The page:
Report: NBA, players union nowhere near deal on HGH testing

30 Comments

To hear NBA Commissioner David Stern or commissioner in waiting Adam Silver tell it, the NBA has been working on setting up Human Growth Hormone (HGH) testing and is close, it’s just waiting for the players union to agree. There was even a report last March saying it could be in place for this coming season.

Um, not so much.

First came some suggestion new union president Chris Paul wanted to fight the league over the tests (which require the drawing of a player’s blood). Now comes a report from Ken Berger of CBSSports.com that the league and union are nowhere close to an agreement on testing.

Officials from the league office and National Basketball Players Association met earlier this month in New York to continue discussions on the matter, but a person familiar with the talks told CBSSports.com, “Nothing is anywhere near being agreed to.” The negotiations are ongoing, but the gap may be too wide to close in time for a policy to be in place in time for the start of the regular season.

The talks are stalled, and not where the NFL ones are stalled either. The NFL and its players’ union reached a tentative deal, it’s the details of implementation that have stalled things out for football.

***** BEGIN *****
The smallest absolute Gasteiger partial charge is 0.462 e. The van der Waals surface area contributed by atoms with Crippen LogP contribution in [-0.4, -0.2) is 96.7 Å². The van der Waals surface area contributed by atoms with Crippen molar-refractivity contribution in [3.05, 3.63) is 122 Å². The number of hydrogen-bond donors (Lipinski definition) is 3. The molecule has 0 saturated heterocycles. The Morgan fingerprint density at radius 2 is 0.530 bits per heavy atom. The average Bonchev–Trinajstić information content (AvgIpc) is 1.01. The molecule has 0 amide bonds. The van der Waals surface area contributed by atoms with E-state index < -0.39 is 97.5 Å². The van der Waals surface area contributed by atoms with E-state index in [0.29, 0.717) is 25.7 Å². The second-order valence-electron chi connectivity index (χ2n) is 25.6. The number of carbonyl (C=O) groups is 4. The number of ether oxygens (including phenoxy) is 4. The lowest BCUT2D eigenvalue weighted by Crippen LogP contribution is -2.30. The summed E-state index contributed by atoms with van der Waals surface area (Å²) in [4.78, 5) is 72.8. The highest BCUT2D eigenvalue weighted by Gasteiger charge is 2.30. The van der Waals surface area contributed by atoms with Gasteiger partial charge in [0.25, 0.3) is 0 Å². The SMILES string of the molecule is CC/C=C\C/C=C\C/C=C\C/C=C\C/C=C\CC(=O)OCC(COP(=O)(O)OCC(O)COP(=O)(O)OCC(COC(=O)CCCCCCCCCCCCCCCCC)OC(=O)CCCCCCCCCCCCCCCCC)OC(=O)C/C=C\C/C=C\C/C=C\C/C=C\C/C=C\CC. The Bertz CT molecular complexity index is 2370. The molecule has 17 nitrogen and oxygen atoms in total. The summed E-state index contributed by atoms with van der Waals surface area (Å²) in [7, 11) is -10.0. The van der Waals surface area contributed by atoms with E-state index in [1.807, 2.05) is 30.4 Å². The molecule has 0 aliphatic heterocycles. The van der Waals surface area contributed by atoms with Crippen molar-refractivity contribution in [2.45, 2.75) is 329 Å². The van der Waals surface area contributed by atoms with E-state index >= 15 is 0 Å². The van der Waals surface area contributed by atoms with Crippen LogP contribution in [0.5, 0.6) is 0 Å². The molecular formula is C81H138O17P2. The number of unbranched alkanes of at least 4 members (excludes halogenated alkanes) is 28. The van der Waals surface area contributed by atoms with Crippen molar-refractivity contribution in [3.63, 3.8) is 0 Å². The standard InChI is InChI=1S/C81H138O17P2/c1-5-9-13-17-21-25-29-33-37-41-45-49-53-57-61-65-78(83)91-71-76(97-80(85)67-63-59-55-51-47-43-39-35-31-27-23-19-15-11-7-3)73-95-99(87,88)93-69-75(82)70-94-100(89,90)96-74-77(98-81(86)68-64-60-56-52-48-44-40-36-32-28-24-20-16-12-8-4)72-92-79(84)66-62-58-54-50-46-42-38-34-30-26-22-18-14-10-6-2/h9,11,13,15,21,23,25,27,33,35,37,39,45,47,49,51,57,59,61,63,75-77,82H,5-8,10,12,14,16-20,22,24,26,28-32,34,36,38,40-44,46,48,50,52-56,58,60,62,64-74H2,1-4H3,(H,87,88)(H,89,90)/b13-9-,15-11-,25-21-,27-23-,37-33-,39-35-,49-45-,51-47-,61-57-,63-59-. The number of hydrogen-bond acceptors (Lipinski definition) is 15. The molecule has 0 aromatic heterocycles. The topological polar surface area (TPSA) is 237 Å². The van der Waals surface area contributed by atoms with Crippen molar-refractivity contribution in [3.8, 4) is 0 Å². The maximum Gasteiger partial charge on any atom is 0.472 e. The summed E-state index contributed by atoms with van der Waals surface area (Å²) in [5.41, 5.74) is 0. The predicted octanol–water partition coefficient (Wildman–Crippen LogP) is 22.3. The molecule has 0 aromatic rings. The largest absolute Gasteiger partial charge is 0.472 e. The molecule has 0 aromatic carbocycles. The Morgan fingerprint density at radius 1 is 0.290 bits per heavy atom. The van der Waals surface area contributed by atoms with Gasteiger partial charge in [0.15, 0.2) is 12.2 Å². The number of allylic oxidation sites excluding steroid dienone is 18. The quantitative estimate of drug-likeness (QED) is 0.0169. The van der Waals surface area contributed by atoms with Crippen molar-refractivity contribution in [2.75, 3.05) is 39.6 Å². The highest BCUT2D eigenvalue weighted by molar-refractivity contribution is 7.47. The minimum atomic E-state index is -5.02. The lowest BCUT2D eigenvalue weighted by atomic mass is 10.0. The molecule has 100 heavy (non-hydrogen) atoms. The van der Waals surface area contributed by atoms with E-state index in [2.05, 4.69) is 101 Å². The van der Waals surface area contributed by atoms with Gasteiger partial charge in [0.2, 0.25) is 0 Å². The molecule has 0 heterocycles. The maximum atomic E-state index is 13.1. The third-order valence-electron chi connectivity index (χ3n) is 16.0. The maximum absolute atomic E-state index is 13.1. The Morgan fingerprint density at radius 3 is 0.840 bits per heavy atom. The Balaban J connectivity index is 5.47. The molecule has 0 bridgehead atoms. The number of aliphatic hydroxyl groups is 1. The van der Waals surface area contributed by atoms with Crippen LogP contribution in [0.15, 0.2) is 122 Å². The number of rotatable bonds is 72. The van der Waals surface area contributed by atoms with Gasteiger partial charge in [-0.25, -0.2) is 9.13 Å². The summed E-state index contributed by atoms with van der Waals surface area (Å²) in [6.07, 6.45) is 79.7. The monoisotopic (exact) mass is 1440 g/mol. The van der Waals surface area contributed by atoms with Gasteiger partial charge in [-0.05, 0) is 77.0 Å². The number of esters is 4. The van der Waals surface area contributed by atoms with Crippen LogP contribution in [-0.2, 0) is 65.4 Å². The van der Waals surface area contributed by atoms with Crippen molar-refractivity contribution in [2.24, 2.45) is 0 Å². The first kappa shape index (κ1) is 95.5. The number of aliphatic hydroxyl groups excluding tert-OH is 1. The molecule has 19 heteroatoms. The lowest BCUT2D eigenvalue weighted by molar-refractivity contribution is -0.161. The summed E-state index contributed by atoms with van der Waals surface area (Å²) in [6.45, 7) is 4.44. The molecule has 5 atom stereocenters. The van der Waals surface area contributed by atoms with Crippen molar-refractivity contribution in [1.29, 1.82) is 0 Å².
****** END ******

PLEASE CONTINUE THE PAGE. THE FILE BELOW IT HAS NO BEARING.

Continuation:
For the NBA, the issue is not the biological passport idea but even how to get there.

Among the matters at issue is the proper establishment of baseline levels, the reliability of blood screening for HGH and disciplinary procedures, league sources said.

The NBA has largely been able to stay out of the PED scandals; while a couple players have gotten nailed (Hedo Turkoglu most recently) it’s been around the fringes. But the idea that an NBA player wouldn’t benefit from a substance that would help him recover more quickly between workouts — or facing four games in five nights — is ludicrous. And with the millions of dollars on the line to suggest human nature wouldn’t push some players to use the substance is naïve.

I don’t think PED use in the NBA is widespread, but I don’t wear David Stern’s rose-colored glasses either. The only way to know for sure is testing.

But we seem a long way off from that.

Caris LeVert suffers injury so horrific, it brings teammates to tears and opponents to prayer (video)

Leave a comment

Caris LeVert has been one of the Nets’ biggest bright spots. The hard-working 24-year-old was a Most Improved Player candidate, and he seems well-liked throughout the organization. He’s even already hit a couple gamewinners this season.

But LeVert’s breakout campaign hit a devastating snag tonight, as he injured his leg.

The reactions of both his Brooklyn teammates and the Timberwolves say everything. This is a tough one.

Markelle Fultz takes ugly pump-fake free throw

5 Comments

A key question after the 76ers traded for Jimmy Butler: How would the demanding star affect Markelle Fultz‘s confidence?

Butler isn’t even playing for Philadelphia yet, but this isn’t an encouraging sign.